Really good, maybe even great. I'd recommend it to anyone who seeks clarification of what the Bush Jr. years were really about.
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Pretty rubbish, I must say. Certainly not worth the hype behind it. Boring and predictable. A band for 14-22 year olds.

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Earthcubed
The Great Fearmonger

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PostPosted: Thu Aug 06, 2020 8:42 am 
 

I mean, the most inaccurate thing in the movie is its very premise ("Dick Cheney is a non-ideological person" is one of the strangest arguments I've ever heard), but other than that it gets the general sense of the Shrub Regime years right. Or at least reasonably right, given the film's narrow focus on one person.


Now, in contrast to the film's accuracy, the Shakespearean bedroom scene was unpardonably bad. Nobody asked for that.
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darkeningday
xXdArKenIngDayXx

Joined: Mon Aug 23, 2004 1:20 pm
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PostPosted: Thu Aug 06, 2020 9:37 am 
 

Did Cheney really buy into the "we need a crusades part 2" ala Pompeo and Bolton? He always seemed like his religion was power.
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Pretty rubbish, I must say. Certainly not worth the hype behind it. Boring and predictable. A band for 14-22 year olds.

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Xlxlx
Argentinian Asado Supremacy

Joined: Sat Dec 24, 2011 2:16 pm
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Location: Argentina
PostPosted: Thu Aug 06, 2020 4:57 pm 
 

Subrick wrote:
My wife and I watched The Iron Giant last night, and it was the first time I ever watched it. I somehow managed to avoid this film for 21 years, despite being the exact right age for it when it came out, and now I'm kicking myself over it because holy shit this movie is amazing. It immediately became my favorite non-Disney or Pixar animated film, and it's near the very very top of the list of best animated films ever made in my opinion after just one viewing. It is an absolute goddamn shame that Warner Brothers fucked up so hard with the initial release of this movie in 1999, because imagine just how widely loved and revered The Iron Giant would be if it actually had been promoted correctly. As is, though, it's still a masterpiece of animation and film as an art form.

11/10

"Suuuuuupeeeermaaaaaan..."

*sobs like a baby*
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Ill-Starred Son
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PostPosted: Thu Aug 06, 2020 9:42 pm 
 

I just saw Mario Bava's "Shock" from 1977 last night and it was EXCELLENT.

I've recently become a huge fan of Italian Giallos of the 60s, 70s and early 80s, but I've mostly seen Dario Argento movies and a couple Lucio Fulci and only recently realized that Bava was essentially the first to make one and I needed to start seeing his stuff so I've got a bunch of them saved on Amazon Prime on my Roku and I'm gonna check them out.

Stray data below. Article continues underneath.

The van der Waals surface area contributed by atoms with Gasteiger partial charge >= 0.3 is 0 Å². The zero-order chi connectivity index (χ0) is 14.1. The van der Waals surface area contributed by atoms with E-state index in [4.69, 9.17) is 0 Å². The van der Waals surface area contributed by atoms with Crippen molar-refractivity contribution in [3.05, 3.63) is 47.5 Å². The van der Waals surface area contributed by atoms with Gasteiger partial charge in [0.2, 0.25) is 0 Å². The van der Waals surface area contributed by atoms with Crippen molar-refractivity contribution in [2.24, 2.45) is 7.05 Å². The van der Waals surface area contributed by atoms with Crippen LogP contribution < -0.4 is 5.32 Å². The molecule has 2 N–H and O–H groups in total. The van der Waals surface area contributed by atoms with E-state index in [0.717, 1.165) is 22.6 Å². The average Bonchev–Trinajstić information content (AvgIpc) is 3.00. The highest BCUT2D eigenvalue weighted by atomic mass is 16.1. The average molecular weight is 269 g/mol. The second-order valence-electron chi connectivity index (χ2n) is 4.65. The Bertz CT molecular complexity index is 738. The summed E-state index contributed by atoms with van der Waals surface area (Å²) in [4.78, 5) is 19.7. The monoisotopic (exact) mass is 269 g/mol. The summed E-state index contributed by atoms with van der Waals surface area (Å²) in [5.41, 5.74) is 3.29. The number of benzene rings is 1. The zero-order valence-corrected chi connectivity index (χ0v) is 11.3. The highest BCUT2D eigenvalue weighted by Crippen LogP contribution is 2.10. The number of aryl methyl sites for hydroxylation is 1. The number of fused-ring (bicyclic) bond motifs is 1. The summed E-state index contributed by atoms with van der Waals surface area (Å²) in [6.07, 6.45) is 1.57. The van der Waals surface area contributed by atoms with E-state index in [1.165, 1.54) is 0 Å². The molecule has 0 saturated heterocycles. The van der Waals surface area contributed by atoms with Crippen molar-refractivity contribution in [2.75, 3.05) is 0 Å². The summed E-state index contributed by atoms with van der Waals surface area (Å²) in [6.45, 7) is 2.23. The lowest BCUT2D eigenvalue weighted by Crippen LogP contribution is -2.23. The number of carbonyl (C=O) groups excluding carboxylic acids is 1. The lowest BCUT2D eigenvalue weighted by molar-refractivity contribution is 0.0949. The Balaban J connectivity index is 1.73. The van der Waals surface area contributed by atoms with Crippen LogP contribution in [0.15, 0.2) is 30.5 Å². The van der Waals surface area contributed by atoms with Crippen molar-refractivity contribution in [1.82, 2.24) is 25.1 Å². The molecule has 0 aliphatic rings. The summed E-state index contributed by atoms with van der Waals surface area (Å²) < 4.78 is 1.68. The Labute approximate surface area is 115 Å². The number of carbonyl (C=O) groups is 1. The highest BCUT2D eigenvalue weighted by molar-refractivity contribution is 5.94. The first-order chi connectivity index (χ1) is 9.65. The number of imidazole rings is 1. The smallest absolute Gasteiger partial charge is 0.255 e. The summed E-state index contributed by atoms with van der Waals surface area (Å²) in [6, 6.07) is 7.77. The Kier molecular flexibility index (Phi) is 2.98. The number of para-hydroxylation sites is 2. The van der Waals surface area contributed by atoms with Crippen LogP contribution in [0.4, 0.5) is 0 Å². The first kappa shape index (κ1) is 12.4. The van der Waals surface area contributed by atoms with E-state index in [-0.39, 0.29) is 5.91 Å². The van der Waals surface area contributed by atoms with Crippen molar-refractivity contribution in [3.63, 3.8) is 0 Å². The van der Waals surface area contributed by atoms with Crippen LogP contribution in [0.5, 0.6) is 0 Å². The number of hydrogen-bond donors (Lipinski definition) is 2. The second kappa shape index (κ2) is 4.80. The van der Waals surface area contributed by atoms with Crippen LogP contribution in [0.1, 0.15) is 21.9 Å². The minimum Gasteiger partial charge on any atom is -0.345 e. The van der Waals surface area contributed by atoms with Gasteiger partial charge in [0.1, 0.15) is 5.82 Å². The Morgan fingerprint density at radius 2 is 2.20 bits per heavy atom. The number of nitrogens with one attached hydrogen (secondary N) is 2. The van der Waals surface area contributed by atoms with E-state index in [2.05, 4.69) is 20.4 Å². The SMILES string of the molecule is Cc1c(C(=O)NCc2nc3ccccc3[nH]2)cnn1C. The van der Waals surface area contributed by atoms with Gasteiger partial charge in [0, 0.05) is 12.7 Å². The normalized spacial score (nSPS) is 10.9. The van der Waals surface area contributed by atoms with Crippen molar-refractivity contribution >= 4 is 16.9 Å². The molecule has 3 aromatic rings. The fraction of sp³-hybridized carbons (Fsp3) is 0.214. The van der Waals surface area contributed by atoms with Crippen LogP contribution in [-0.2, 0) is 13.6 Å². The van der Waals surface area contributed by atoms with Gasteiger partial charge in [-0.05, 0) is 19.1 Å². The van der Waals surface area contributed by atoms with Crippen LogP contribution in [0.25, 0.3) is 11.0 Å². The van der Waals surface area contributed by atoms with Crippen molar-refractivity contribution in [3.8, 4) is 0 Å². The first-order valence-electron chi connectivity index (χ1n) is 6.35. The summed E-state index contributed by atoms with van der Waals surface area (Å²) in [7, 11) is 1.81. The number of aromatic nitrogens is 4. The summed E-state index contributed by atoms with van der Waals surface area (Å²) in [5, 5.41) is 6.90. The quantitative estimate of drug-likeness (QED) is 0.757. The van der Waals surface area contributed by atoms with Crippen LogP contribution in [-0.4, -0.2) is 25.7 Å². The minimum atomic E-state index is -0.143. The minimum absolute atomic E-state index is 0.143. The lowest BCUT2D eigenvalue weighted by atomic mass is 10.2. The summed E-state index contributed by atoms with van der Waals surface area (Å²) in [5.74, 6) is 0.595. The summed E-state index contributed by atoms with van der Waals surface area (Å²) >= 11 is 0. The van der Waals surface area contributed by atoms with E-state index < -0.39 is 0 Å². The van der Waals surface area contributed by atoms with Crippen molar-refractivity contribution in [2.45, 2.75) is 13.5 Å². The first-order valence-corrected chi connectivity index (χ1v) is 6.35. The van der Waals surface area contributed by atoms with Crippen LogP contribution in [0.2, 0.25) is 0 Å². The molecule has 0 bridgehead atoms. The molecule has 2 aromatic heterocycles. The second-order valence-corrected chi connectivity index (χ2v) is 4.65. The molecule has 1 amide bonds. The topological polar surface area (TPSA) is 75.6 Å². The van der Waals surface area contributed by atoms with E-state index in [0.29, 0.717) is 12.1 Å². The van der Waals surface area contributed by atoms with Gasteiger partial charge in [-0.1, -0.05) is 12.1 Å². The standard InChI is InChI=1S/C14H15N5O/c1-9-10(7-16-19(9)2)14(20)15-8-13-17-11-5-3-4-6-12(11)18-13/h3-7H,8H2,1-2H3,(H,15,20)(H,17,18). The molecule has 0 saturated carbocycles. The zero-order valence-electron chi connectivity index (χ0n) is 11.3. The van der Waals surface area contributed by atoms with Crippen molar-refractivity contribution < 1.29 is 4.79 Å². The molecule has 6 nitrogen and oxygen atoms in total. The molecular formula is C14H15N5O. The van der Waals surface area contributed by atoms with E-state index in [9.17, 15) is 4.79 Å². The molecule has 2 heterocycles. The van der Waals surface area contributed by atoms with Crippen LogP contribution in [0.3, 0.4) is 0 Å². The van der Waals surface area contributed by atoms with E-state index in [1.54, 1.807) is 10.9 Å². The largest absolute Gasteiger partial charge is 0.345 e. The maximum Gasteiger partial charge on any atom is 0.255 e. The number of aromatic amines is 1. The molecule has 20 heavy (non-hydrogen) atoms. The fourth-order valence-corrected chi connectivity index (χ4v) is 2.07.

This movie is about a women who has recently gotten out of a mental institution and her husband died, supposedly of a suicide, and she's gotten remarried and they have a really creepy little 7 year old and a lot of weird shit starts happening.

From there i dont' want to give it away, but it's excellent for all the reasons that most classic Giallos are, from artsy and creepy camera angles, interesting use of lighting, use of repetitive psychological motifs, interesting music, violent deaths involving blades, etc.

I definitely recommend it.

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Empyreal
The Final Frontier

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PostPosted: Sat Aug 08, 2020 3:57 pm 
 

'She Dies Tomorrow' is a hell of a movie. This is a wild, outrageous, sobering and yet reckless piece of film. Like a lot of my favorites it works the story, about anxiety and depression and hysteria, through emotional performances and conversations, and what's not said is shown on the characters' faces. Like the other Amy Seimetz movie I saw, Sun Don't Shine, it's down to Earth and yet artsy, and keeps you engaged through the sharp directing and dark, weird story. Really dug this. You can get lost in it.

Friend and I also watched Lord of Tears a few days back. Interesting old-school gothic horror, with all the requisite misty, aristocratic settings, plot twists and demons of the past. Some quite good, cool scares going on toward the end. I thought it wasted time in the beginning though, and never really established a character, instead focusing on archetypes. But I liked the good parts a lot. Freaky and absurdist.
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acid_bukkake
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PostPosted: Sat Aug 08, 2020 4:23 pm 
 

Rewatched The Good, the Bad, and the Ugly today. This movie just gets better every time I see it. Virtually perfect.
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Empyreal
The Final Frontier

Joined: Thu Nov 30, 2006 6:58 pm
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PostPosted: Sat Aug 08, 2020 4:28 pm 
 

acid_bukkake wrote:
Rewatched The Good, the Bad, and the Ugly today. This movie just gets better every time I see it. Virtually perfect.


I rewatched the whole trilogy last month - the last two are both almost flawless and there's a real joy to the adventures they take you on. Just fun, badass stories.
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ChineseDownhill
Metalhead

Joined: Tue Apr 30, 2013 11:19 am
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PostPosted: Sat Aug 08, 2020 6:14 pm